Menopause is the time in a woman's life when she stops having menstrual periods. The years leading up to this point are called perimenopause, or "around menopause." Menopause marks the end of the reproductive years that began in puberty.
The average age that women go through menopause is 51 years. Most women enjoy a healthy lifestyle for years afterward.
What Is Menopause?
Estrogen and Menstrual Changes
As menopause nears, the ovaries make less estrogen. One of the earliest and most common signs that menopause may be approaching is a change in your menstrual periods. You may skip one or more periods. The amount of flow may become lighter or heavier.
At some point, the ovaries stop making enough estrogen to thicken the lining of the uterus. This is when the menstrual periods stop.
What to Expect
Menopause is a natural part of aging. The lower amounts of estrogen that come with menopause will cause changes in your body.
The most common symptom of menopause is hot flushes (hot flashes). As many as 75 percent of menopausal women in the United States will have them. A hot flush is a sudden feeling of heat that rushes to the upper body and face. The skin may redden like a blush. You also may break out in a sweat.
Hot flushes can cause a lack of sleep, often waking a woman from a deep sleep. A lack of sleep may be one of the biggest problems you face as you approach menopause.
Vaginal and Urinary Tract Changes
Loss of estrogen causes changes in the vagina. Its lining may become thin and dry. These changes can cause pain during sexual intercourse. They also can make the vagina more prone to infection, which can cause burning and itching.
Bone and Other Body Changes
Bone loss is a normal part of aging. At menopause, the rate of bone loss increases. Osteoporosis, a result of this bone loss, increases the risk of breaking bones in older women. The bones of the hip, wrist and spine are affected most often.
Menopause does not cause sudden mood swings or depression. However, the change in hormone levels may make you feel nervous, irritable, or very tired. These feelings may be linked to other symptoms of menopause, such as lack of sleep.
Menopause does not have to affect your ability to enjoy sex. Although the lack of estrogen may make the vagina dry, vaginal lubricants can help moisten the vagina and make sex more comfortable.
Regular sex may help the vagina keep its natural elasticity.
Some women find that they have less interest in sex around and after menopause. Lower hormone levels may decrease the sex drive.
You are not completely free of the risk of pregnancy until one year after your last period.
The Gynecologic Visit
Routine visits to your doctor for breast, pelvic, and rectal exams are recommended for all women. Your doctor will do a Pap test to check for cancer of the cervix. Between visits you should perform a breast self-exam once a month.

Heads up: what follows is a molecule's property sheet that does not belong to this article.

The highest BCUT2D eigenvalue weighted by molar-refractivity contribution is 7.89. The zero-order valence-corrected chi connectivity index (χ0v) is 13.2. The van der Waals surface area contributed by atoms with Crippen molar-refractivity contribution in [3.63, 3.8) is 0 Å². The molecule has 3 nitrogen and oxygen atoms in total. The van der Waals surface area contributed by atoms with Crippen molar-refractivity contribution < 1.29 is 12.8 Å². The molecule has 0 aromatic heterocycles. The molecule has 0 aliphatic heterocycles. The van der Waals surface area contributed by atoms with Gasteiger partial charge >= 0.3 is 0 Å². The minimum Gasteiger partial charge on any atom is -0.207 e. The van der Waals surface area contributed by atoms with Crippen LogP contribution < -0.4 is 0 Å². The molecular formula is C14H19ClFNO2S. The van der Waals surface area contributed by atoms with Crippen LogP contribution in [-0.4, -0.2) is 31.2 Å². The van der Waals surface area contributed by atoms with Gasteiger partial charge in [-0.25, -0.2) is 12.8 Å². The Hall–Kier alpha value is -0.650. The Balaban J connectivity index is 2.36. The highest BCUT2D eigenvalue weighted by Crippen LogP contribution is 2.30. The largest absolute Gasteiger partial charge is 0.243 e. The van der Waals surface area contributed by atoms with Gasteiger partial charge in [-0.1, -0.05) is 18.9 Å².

Depending on your age, your doctor may recommend that you have a mammogram. (Women older than 40 years should have a mammogram every one to two years, and then every year beginning at age 50 years.)
Hormone therapy (HT) can help relieve the symptoms of menopause. It replaces female hormones no longer made by the ovaries. Depending on your situation, you may begin HT before menopause. If you are taking birth control pills, they will be stopped when you begin treatment.
Many of the symptoms of menopause can be eased by taking estrogen.
Like any treatment, hormone therapy is not free of risk. In women with a uterus, using estrogen alone can increase the risk of endometrial cancer because estrogen causes the lining of the uterus to grow. Taking a progestin will help reduce the risk of uterine problems. The drawback of using a progestin is that menopausal women may start bleeding again.
There is an increased risk of breast cancer in women who use combined hormone therapy.
Women also can take selective estrogen receptor modulators (SERMs) to help prevent some of the bone problems that can occur during menopause. SERMs are a type of medication that strengthen tissues of the bones.
If a woman does not take hormone therapy or SERMs, there are some other options for preventing bone loss. A medication called calcitonin slows the breaking down of bone. Other medications used to slow bone breakdown are bisphosphonates.
Eating a balanced diet will help you stay healthy before, during, and after menopause. It's important to eat a variety of foods to make sure you get all the essential nutrients. Choose a low-fat, low-cholesterol diet. Also, be sure to include enough calcium in your diet to help maintain strong bones.
Exercise is very important, especially as you get older. Regular exercise slows down bone loss and improves your overall health. Follow a program of regular weight-bearing exercise, such as walking and aerobics.